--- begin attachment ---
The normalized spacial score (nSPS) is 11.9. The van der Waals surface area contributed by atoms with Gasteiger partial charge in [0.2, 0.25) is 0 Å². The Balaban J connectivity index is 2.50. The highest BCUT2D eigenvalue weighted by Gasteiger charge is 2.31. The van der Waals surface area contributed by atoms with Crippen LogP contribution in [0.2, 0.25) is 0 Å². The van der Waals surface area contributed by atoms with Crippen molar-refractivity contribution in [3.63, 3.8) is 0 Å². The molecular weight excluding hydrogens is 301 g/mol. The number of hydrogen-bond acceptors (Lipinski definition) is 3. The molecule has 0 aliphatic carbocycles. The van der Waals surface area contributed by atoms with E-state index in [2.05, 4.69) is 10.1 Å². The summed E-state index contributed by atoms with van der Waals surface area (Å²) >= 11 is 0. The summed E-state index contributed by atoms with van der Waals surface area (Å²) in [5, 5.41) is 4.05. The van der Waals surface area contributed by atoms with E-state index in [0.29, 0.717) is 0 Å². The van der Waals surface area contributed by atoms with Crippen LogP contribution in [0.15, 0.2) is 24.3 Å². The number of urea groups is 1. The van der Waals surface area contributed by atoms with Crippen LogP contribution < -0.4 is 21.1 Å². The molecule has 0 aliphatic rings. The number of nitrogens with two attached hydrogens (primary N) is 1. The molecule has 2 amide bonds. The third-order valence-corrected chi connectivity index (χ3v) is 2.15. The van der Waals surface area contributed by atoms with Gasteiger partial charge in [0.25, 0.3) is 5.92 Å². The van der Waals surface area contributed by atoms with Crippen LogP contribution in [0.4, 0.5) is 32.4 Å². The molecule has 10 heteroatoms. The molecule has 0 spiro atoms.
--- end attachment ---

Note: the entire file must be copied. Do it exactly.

The normalized spacial score (nSPS) is 11.9. The van der Waals surface area contributed by atoms with Gasteiger partial charge in [0.2, 0.25) is 0 Å². The Balaban J connectivity index is 2.50. The highest BCUT2D eigenvalue weighted by Gasteiger charge is 2.31. The van der Waals surface area contributed by atoms with Crippen LogP contribution in [0.2, 0.25) is 0 Å². The van der Waals surface area contributed by atoms with Crippen molar-refractivity contribution in [3.63, 3.8) is 0 Å². The molecular weight excluding hydrogens is 301 g/mol. The number of hydrogen-bond acceptors (Lipinski definition) is 3. The molecule has 0 aliphatic carbocycles. The van der Waals surface area contributed by atoms with E-state index in [2.05, 4.69) is 10.1 Å². The summed E-state index contributed by atoms with van der Waals surface area (Å²) >= 11 is 0. The summed E-state index contributed by atoms with van der Waals surface area (Å²) in [5, 5.41) is 4.05. The van der Waals surface area contributed by atoms with E-state index in [0.29, 0.717) is 0 Å². The van der Waals surface area contributed by atoms with Crippen LogP contribution in [0.15, 0.2) is 24.3 Å². The number of urea groups is 1. The van der Waals surface area contributed by atoms with Crippen LogP contribution < -0.4 is 21.1 Å². The molecule has 0 aliphatic rings. The number of nitrogens with two attached hydrogens (primary N) is 1. The molecule has 2 amide bonds. The third-order valence-corrected chi connectivity index (χ3v) is 2.15. The van der Waals surface area contributed by atoms with Gasteiger partial charge in [0.25, 0.3) is 5.92 Å². The van der Waals surface area contributed by atoms with Crippen LogP contribution in [0.4, 0.5) is 32.4 Å². The molecule has 10 heteroatoms. The molecule has 0 spiro atoms.